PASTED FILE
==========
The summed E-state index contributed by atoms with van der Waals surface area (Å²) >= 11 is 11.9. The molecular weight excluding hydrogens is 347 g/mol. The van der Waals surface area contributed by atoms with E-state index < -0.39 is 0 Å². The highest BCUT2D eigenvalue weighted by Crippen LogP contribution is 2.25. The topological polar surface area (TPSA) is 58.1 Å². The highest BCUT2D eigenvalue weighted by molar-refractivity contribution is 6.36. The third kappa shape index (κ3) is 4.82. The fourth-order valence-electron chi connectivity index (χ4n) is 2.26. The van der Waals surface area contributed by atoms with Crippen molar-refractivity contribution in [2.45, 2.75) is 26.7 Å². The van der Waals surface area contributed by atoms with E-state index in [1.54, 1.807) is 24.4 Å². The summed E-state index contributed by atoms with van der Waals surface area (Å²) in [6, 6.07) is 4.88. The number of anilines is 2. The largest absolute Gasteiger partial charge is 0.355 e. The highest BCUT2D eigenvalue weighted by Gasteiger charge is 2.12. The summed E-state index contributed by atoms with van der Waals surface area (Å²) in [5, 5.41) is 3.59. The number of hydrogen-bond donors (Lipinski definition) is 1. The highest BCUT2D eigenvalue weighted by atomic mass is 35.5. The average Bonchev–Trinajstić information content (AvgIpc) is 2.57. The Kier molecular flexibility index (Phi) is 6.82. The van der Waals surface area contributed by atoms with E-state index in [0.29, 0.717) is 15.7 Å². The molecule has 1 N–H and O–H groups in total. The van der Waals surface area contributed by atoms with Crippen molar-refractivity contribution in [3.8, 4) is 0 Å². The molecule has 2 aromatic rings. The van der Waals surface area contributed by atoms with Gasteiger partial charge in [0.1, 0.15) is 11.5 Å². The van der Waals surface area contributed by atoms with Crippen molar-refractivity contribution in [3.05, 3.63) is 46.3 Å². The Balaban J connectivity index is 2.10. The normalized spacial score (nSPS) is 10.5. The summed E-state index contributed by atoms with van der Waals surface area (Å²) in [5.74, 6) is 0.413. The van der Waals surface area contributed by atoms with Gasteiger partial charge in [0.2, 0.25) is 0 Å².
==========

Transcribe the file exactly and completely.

The summed E-state index contributed by atoms with van der Waals surface area (Å²) >= 11 is 11.9. The molecular weight excluding hydrogens is 347 g/mol. The van der Waals surface area contributed by atoms with E-state index < -0.39 is 0 Å². The highest BCUT2D eigenvalue weighted by Crippen LogP contribution is 2.25. The topological polar surface area (TPSA) is 58.1 Å². The highest BCUT2D eigenvalue weighted by molar-refractivity contribution is 6.36. The third kappa shape index (κ3) is 4.82. The fourth-order valence-electron chi connectivity index (χ4n) is 2.26. The van der Waals surface area contributed by atoms with Crippen molar-refractivity contribution in [2.45, 2.75) is 26.7 Å². The van der Waals surface area contributed by atoms with E-state index in [1.54, 1.807) is 24.4 Å². The summed E-state index contributed by atoms with van der Waals surface area (Å²) in [6, 6.07) is 4.88. The number of anilines is 2. The largest absolute Gasteiger partial charge is 0.355 e. The highest BCUT2D eigenvalue weighted by Gasteiger charge is 2.12. The summed E-state index contributed by atoms with van der Waals surface area (Å²) in [5, 5.41) is 3.59. The number of hydrogen-bond donors (Lipinski definition) is 1. The highest BCUT2D eigenvalue weighted by atomic mass is 35.5. The average Bonchev–Trinajstić information content (AvgIpc) is 2.57. The Kier molecular flexibility index (Phi) is 6.82. The van der Waals surface area contributed by atoms with E-state index in [0.29, 0.717) is 15.7 Å². The molecule has 1 N–H and O–H groups in total. The van der Waals surface area contributed by atoms with Crippen molar-refractivity contribution in [3.8, 4) is 0 Å². The molecule has 2 aromatic rings. The van der Waals surface area contributed by atoms with Gasteiger partial charge in [0.1, 0.15) is 11.5 Å². The van der Waals surface area contributed by atoms with Crippen molar-refractivity contribution in [3.05, 3.63) is 46.3 Å². The Balaban J connectivity index is 2.10. The normalized spacial score (nSPS) is 10.5. The summed E-state index contributed by atoms with van der Waals surface area (Å²) in [5.74, 6) is 0.413. The van der Waals surface area contributed by atoms with Gasteiger partial charge in [0.2, 0.25) is 0 Å².